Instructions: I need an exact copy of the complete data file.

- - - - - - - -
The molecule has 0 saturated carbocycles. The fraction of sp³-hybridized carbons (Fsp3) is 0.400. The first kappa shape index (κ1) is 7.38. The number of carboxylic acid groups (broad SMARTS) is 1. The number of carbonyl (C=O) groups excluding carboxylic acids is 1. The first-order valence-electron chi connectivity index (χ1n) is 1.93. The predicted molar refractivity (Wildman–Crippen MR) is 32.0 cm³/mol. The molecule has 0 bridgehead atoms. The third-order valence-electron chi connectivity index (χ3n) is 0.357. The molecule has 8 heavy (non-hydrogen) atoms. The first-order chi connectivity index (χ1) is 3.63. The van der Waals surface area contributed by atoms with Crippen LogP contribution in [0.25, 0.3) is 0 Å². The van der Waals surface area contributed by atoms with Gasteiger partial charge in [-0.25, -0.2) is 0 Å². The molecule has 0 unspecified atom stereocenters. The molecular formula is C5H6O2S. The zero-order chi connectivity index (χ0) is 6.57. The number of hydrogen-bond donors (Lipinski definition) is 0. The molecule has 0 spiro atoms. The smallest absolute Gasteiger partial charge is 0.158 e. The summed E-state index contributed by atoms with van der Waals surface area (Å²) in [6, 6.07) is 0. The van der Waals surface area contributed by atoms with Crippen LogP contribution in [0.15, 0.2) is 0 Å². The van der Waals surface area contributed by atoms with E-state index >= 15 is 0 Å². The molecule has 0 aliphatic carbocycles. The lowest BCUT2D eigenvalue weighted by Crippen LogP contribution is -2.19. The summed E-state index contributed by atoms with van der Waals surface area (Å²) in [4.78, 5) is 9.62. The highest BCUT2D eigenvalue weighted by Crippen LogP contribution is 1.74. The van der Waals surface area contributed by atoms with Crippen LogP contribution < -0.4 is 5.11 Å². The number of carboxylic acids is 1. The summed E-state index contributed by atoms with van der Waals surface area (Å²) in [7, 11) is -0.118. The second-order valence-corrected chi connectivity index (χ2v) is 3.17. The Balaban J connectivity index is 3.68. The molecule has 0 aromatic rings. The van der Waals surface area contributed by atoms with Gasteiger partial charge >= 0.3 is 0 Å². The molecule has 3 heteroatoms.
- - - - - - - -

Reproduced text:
The molecule has 0 saturated carbocycles. The fraction of sp³-hybridized carbons (Fsp3) is 0.400. The first kappa shape index (κ1) is 7.38. The number of carboxylic acid groups (broad SMARTS) is 1. The number of carbonyl (C=O) groups excluding carboxylic acids is 1. The first-order valence-electron chi connectivity index (χ1n) is 1.93. The predicted molar refractivity (Wildman–Crippen MR) is 32.0 cm³/mol. The molecule has 0 bridgehead atoms. The third-order valence-electron chi connectivity index (χ3n) is 0.357. The molecule has 8 heavy (non-hydrogen) atoms. The first-order chi connectivity index (χ1) is 3.63. The van der Waals surface area contributed by atoms with Crippen LogP contribution in [0.25, 0.3) is 0 Å². The van der Waals surface area contributed by atoms with Gasteiger partial charge in [-0.25, -0.2) is 0 Å². The molecule has 0 unspecified atom stereocenters. The molecular formula is C5H6O2S. The zero-order chi connectivity index (χ0) is 6.57. The number of hydrogen-bond donors (Lipinski definition) is 0. The molecule has 0 spiro atoms. The smallest absolute Gasteiger partial charge is 0.158 e. The summed E-state index contributed by atoms with van der Waals surface area (Å²) in [6, 6.07) is 0. The van der Waals surface area contributed by atoms with Crippen LogP contribution in [0.15, 0.2) is 0 Å². The van der Waals surface area contributed by atoms with E-state index >= 15 is 0 Å². The molecule has 0 aliphatic carbocycles. The lowest BCUT2D eigenvalue weighted by Crippen LogP contribution is -2.19. The summed E-state index contributed by atoms with van der Waals surface area (Å²) in [4.78, 5) is 9.62. The highest BCUT2D eigenvalue weighted by Crippen LogP contribution is 1.74. The van der Waals surface area contributed by atoms with Crippen LogP contribution < -0.4 is 5.11 Å². The number of carboxylic acids is 1. The summed E-state index contributed by atoms with van der Waals surface area (Å²) in [7, 11) is -0.118. The second-order valence-corrected chi connectivity index (χ2v) is 3.17. The Balaban J connectivity index is 3.68. The molecule has 0 aromatic rings. The van der Waals surface area contributed by atoms with Gasteiger partial charge >= 0.3 is 0 Å². The molecule has 3 heteroatoms.